No, actually that was probably the easiest part.
Yeah, I think because we all had the chance to do other stuff, I think it made us a little more relaxed with making Copeland records. No one was trying to force their hand creatively. It seemed like we were all kind of in it together. Yeah, it was pretty easy.
This is a question discussed on a recent podcast about Underoath and rumors of an anniversary tour. Did you ever worry about angering fans who paid a lot to see you on your farewell tour, or even letting them down by carrying the project on too long when they were content with the records you did put out?
As far as people being upset about…?
…about coming back. It’s like with the Rolling Stones, they keep playing and keep playing. Is there ever a worry about that?
No, every once in a while we’ll get comments like “farewell” tour with air quotes around the “farewell”, as if we were planning to break up for five years and then get back together. But that’s always in jest. It’s not anything anyone’s actually concerned about. People that are coming to see us now are just glad we’re back, I think. Honestly, we didn’t think we’d even be on tour. When we started making the record, we said, “Well, we’ll just make a record and put it out and then just carry on with our normal day-to-day lives and not tour”. But I think the deeper we got into making the record, the more we felt it needed to be heard by people. If you don’t tour, it’s kind of like you just made a record kind of in a vacuum and it’s not going to be heard by folks. So yeah, here we are, out on the road.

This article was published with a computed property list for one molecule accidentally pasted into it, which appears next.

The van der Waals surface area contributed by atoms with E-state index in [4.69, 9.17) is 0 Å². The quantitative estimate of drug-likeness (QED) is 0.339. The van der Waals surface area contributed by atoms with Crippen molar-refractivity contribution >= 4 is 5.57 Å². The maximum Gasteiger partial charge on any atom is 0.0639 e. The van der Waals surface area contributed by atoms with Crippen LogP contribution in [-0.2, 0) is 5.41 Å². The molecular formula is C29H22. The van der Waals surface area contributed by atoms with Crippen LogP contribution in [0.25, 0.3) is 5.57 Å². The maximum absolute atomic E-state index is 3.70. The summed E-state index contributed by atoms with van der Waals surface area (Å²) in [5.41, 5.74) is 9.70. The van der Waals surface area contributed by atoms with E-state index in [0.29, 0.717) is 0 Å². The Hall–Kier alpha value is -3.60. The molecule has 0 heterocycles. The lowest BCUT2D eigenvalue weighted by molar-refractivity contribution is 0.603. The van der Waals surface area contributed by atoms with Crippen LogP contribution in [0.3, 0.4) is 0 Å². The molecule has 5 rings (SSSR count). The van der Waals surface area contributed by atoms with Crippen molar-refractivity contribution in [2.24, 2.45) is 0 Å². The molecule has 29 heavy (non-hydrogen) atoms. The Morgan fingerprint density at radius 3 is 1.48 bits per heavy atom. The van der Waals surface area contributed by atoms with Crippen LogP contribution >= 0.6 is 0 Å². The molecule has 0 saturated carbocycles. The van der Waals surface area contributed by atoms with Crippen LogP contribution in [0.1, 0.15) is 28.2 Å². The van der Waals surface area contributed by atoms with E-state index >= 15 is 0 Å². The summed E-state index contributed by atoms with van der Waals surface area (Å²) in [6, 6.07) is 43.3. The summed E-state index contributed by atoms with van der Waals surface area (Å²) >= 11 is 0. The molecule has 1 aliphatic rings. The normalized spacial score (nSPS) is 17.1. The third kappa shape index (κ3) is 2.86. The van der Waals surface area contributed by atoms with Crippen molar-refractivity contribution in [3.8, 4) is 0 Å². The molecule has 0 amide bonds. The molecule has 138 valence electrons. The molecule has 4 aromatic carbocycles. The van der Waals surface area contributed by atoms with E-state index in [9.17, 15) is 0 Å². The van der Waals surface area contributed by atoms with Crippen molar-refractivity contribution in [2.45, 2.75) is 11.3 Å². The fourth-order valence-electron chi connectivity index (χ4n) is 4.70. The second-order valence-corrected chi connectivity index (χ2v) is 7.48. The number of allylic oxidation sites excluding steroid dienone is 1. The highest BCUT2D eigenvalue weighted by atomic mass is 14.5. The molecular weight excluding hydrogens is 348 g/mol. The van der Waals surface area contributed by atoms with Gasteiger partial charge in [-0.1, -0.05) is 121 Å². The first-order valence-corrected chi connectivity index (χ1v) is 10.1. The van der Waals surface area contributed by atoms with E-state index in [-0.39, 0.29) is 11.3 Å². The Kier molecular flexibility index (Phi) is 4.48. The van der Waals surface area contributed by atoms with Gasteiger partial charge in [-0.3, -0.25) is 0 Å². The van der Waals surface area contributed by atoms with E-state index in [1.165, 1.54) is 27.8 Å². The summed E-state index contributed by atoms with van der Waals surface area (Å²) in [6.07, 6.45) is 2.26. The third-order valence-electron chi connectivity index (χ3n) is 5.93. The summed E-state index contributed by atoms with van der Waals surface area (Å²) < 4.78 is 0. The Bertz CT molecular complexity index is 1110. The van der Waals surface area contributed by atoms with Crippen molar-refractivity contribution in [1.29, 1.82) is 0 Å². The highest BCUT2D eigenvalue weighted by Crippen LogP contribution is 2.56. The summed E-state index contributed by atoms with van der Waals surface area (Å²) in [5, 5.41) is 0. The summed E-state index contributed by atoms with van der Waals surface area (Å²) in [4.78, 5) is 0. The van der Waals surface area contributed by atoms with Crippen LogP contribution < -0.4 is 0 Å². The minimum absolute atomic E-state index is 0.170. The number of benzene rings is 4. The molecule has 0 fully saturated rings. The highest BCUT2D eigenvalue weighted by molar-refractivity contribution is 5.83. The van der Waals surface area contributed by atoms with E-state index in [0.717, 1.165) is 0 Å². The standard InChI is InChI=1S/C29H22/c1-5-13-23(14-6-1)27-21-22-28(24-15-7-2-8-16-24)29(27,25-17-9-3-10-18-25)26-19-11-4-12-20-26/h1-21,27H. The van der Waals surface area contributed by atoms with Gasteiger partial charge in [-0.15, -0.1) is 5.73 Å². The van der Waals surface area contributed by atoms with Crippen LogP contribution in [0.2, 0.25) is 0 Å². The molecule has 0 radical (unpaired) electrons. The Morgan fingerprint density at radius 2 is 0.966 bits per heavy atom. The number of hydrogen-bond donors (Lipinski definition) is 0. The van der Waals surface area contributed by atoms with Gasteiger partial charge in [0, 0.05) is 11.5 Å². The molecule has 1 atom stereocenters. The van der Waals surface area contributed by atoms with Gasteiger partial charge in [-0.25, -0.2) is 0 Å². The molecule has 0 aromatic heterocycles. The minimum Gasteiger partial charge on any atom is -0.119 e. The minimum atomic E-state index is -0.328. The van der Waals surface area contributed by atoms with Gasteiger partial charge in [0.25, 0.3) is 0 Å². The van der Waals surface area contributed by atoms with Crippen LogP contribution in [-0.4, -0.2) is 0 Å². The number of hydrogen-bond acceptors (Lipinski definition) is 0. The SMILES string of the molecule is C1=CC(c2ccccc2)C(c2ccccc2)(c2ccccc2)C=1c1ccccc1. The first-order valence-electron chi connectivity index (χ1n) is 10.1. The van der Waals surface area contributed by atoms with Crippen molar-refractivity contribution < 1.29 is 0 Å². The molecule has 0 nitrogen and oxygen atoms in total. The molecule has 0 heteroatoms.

The band’s always had really calming, atmospheric sound, but on the new album, Ixora, it seems a lot more pronounced. Would you say that sort of chill vibe represents the kind of picture you wanted to paint with this record?